You Don’t Have to be First to Market…

January 31, 2012

As long as you are the best.

For example, MySpace was first to market, generating an incredible following and was by all standards a huge success – THE player in what we now know and love as social media. MySpace was purchased by News Corporation and had all the advantages of professional management and financial backing to guide and fuel its continued growth. In effect, the social media market was MySpace’s to lose. And lose it did. To a company called Facebook launched by some college undergrads.

Why? Because while MySpace was an innovator, it wasn’t a leader. MySpace captured a sizeable market share by being first with a great idea – validating the existence of a market – but it failed to capitalize on its first-mover advantage. Instead, Facebook took the lead in truly learning about what customers wanted and adapting its offering, eventually taking the lead in market share.

Adam Hartung’s interesting Forbes article, How Facebook Beat Myspace, characterizes MySpace’s downfall as demonstrating the “…big fallacy of modern management. The belief that smart MBAs, with industry knowledge, will perform better. That ‘good management’ means you predict, you forecast, you plan, and then you go execute the plan.”

The danger in this, Hartung says, is that professional managers feel that you “…should be able to predict and perform without making mistakes. That once the bright folks who create the strategy set a direction, it’s all about executing the plan. That execution will lead to success. If you stumble, you need to focus harder on execution.”

In effect, MySpace lost its leadership through traditional management practices. Better execution on MySpace’s part using their current management/business practices would not have helped against Facebook. That’s because Facebook wasn’t attempting to predict the future with a “plan the work and work the plan” mindset. Far from it. As Hartung points out:
“...the brilliance of Mark Zuckerberg was his willingness to allow Facebook to go wherever the market wanted it. Farmville and other social games -- why not? Different ways to find potential friends -- go for it. The founders kept pushing the technology to do anything users wanted. If you have an idea for networking on something, Facebook pushed its tech folks to make it happen. And they kept listening. And looking within the comments for what would be the next application -- the next promotion -- the next revision that would lead to more uses, more users and more growth.”
Hartung attributes Facebook’s success to what he calls White Space management, where you don’t forecast and plan, but get to market and learn. Facebook continually tested ideas and listened to its customers. This same approach is advocated by Jim Collins and Morten T. Hansen in Great by Choice and Eric Ries in The Lean Startup.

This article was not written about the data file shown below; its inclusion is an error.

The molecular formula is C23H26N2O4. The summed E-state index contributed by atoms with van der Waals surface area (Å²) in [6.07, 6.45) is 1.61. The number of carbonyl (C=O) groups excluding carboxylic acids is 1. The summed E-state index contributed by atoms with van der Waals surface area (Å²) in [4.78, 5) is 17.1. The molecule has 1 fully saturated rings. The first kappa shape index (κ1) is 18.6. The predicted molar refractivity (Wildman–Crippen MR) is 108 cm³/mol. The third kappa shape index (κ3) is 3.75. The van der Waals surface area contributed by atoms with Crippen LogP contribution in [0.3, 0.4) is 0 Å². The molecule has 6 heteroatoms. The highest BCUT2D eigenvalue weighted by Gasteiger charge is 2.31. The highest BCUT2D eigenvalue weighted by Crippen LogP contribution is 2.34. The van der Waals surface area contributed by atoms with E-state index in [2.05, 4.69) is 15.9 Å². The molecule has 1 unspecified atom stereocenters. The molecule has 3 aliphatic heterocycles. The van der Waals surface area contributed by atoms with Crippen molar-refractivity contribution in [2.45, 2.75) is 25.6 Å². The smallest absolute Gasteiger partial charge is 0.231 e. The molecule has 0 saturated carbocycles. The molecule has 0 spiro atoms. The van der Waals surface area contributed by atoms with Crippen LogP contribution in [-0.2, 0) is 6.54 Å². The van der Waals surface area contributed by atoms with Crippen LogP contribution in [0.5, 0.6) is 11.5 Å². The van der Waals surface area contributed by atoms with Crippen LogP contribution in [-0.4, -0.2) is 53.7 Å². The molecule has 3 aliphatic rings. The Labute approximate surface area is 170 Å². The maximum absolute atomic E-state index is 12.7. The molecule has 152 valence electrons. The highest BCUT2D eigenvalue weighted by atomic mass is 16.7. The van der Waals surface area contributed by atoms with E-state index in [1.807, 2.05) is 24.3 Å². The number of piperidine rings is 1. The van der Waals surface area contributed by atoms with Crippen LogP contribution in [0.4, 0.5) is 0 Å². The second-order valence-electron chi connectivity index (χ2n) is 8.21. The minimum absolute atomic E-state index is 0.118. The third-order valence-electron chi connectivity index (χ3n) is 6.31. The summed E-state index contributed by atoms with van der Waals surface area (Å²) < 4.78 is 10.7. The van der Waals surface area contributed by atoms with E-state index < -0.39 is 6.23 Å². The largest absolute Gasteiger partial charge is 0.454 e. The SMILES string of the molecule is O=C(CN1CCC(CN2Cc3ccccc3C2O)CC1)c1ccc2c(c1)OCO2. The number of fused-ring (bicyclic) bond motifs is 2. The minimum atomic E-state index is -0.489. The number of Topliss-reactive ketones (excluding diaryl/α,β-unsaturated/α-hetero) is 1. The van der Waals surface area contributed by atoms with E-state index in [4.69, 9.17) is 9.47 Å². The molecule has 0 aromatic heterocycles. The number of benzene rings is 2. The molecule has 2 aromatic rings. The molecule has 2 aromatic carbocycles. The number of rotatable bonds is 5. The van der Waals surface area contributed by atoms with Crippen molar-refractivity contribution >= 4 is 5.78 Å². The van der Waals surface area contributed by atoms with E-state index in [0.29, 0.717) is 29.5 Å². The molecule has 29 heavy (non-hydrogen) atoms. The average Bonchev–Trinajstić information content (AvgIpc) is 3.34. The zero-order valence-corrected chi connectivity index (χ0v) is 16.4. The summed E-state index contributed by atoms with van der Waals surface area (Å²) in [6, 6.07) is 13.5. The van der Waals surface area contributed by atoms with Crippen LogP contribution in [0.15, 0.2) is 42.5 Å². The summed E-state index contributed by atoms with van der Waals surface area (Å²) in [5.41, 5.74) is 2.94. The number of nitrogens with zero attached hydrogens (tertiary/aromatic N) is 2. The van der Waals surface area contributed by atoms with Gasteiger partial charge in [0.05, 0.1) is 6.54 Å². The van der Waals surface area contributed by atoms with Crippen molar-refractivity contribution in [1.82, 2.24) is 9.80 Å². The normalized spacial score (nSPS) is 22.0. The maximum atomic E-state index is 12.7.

It’s all about using a low-cost, low-distraction, low-risk, empirical learning process to discover the truth about what works. The goal, Ries says, is to generate feedback and data as quickly as possible to learn what customer likes and dislikes; to understand how many people use a feature and find it valuable.

Another term for this is business agility, where agile and Lean principles are applied to create a learning, responsive and adaptive organization – one that is focused on delighting its customers by providing an intuitive product with easy-to-use features.

MySpace initially reaped the rewards of being an innovator, but lost in the long term because Facebook took the lead in learning and adapting its offering by being closer to the customer. While most business advice tells you not to compete with an established competitor, Facebook clearly had a hidden advantage in how they conducted business. Agility has its rewards!

2 comments

Scott Sehlhorst said...

Great post. I agree that the business-agility way is successful. I'm not sure it is the differentiator between Facebook and MySpace, however. In the source article, Mr. Hartung describes MySpace as both "plan and execute" and "stagnating." Unless the plan was "do nothing," both statements can't be right.

I don't remember MySpace doing anything interesting while Facebook was crushing them - maybe it was, I need to do some research (and Mr. Hartung didn't provide a timeline for comparison).

It may be more of a "tortoise and hare" situation.

January 31, 2012 at 9:37 AM
Dave Moran said...

@Scott,

I agree with you, MySpace's plan wasn't to do nothing, and I'm sure they worked hard at many things. In my opinion (with some "reading between the lines") MySpace stagnated as the source article asserts because they failed to do the right things, making their hard work less valuable to its customer base. Meanwhile, Facebook kept building what customers truly valued until it caught up with and surpassed MySpace, doing so by being close to the customer and continually learning and adapting in (presumably) short cycles.

January 31, 2012 at 1:13 PM

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